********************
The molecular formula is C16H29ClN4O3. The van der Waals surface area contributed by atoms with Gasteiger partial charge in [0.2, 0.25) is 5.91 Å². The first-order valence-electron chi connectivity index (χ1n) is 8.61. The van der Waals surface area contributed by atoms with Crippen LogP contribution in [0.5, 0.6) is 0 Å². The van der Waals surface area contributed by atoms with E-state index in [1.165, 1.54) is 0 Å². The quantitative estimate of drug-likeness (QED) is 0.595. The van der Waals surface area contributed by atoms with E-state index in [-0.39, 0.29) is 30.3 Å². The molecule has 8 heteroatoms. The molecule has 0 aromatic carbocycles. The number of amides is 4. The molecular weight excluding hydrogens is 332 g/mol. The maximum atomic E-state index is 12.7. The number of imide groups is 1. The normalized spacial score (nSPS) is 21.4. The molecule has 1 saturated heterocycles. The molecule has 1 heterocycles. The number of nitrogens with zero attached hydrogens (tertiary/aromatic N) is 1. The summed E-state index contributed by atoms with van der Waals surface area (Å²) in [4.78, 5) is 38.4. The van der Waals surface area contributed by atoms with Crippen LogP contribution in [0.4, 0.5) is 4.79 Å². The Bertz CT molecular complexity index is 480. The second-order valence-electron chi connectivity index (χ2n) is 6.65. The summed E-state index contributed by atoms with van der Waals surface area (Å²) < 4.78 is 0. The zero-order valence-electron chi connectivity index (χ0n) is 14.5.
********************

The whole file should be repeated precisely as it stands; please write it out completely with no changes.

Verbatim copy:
The molecular formula is C16H29ClN4O3. The van der Waals surface area contributed by atoms with Gasteiger partial charge in [0.2, 0.25) is 5.91 Å². The first-order valence-electron chi connectivity index (χ1n) is 8.61. The van der Waals surface area contributed by atoms with Crippen LogP contribution in [0.5, 0.6) is 0 Å². The van der Waals surface area contributed by atoms with E-state index in [1.165, 1.54) is 0 Å². The quantitative estimate of drug-likeness (QED) is 0.595. The van der Waals surface area contributed by atoms with E-state index in [-0.39, 0.29) is 30.3 Å². The molecule has 8 heteroatoms. The molecule has 0 aromatic carbocycles. The number of amides is 4. The molecular weight excluding hydrogens is 332 g/mol. The maximum atomic E-state index is 12.7. The number of imide groups is 1. The normalized spacial score (nSPS) is 21.4. The molecule has 1 saturated heterocycles. The molecule has 1 heterocycles. The number of nitrogens with zero attached hydrogens (tertiary/aromatic N) is 1. The summed E-state index contributed by atoms with van der Waals surface area (Å²) in [4.78, 5) is 38.4. The van der Waals surface area contributed by atoms with Crippen LogP contribution in [0.4, 0.5) is 4.79 Å². The Bertz CT molecular complexity index is 480. The second-order valence-electron chi connectivity index (χ2n) is 6.65. The summed E-state index contributed by atoms with van der Waals surface area (Å²) < 4.78 is 0. The zero-order valence-electron chi connectivity index (χ0n) is 14.5.